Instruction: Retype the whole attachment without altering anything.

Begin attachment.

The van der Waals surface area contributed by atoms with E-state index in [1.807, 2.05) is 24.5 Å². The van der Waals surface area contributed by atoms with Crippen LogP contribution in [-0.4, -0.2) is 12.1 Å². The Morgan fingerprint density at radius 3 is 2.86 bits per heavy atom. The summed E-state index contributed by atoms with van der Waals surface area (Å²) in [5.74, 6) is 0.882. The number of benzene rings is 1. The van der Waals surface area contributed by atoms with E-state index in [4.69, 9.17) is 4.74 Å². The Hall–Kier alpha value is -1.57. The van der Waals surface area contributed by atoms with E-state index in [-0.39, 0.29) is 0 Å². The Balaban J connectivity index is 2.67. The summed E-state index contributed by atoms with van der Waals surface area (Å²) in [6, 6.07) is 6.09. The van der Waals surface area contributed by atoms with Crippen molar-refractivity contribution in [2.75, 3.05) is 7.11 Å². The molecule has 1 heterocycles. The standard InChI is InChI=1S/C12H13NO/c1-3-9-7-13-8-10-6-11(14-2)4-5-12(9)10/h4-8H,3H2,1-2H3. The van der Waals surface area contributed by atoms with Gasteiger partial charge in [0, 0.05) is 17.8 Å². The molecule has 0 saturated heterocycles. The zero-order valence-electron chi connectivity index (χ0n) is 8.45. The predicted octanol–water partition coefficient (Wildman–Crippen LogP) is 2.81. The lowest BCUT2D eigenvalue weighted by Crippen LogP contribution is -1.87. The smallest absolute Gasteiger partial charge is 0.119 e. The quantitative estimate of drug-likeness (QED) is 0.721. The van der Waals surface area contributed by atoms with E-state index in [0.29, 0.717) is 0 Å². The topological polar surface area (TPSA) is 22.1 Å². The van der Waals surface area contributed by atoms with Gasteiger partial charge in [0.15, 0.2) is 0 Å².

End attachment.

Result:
The van der Waals surface area contributed by atoms with E-state index in [1.807, 2.05) is 24.5 Å². The van der Waals surface area contributed by atoms with Crippen LogP contribution in [-0.4, -0.2) is 12.1 Å². The Morgan fingerprint density at radius 3 is 2.86 bits per heavy atom. The summed E-state index contributed by atoms with van der Waals surface area (Å²) in [5.74, 6) is 0.882. The number of benzene rings is 1. The van der Waals surface area contributed by atoms with E-state index in [4.69, 9.17) is 4.74 Å². The Hall–Kier alpha value is -1.57. The van der Waals surface area contributed by atoms with E-state index in [-0.39, 0.29) is 0 Å². The Balaban J connectivity index is 2.67. The summed E-state index contributed by atoms with van der Waals surface area (Å²) in [6, 6.07) is 6.09. The van der Waals surface area contributed by atoms with Crippen molar-refractivity contribution in [2.75, 3.05) is 7.11 Å². The molecule has 1 heterocycles. The standard InChI is InChI=1S/C12H13NO/c1-3-9-7-13-8-10-6-11(14-2)4-5-12(9)10/h4-8H,3H2,1-2H3. The van der Waals surface area contributed by atoms with Gasteiger partial charge in [0, 0.05) is 17.8 Å². The molecule has 0 saturated heterocycles. The zero-order valence-electron chi connectivity index (χ0n) is 8.45. The predicted octanol–water partition coefficient (Wildman–Crippen LogP) is 2.81. The lowest BCUT2D eigenvalue weighted by Crippen LogP contribution is -1.87. The smallest absolute Gasteiger partial charge is 0.119 e. The quantitative estimate of drug-likeness (QED) is 0.721. The van der Waals surface area contributed by atoms with E-state index in [0.29, 0.717) is 0 Å². The topological polar surface area (TPSA) is 22.1 Å². The van der Waals surface area contributed by atoms with Gasteiger partial charge in [0.15, 0.2) is 0 Å².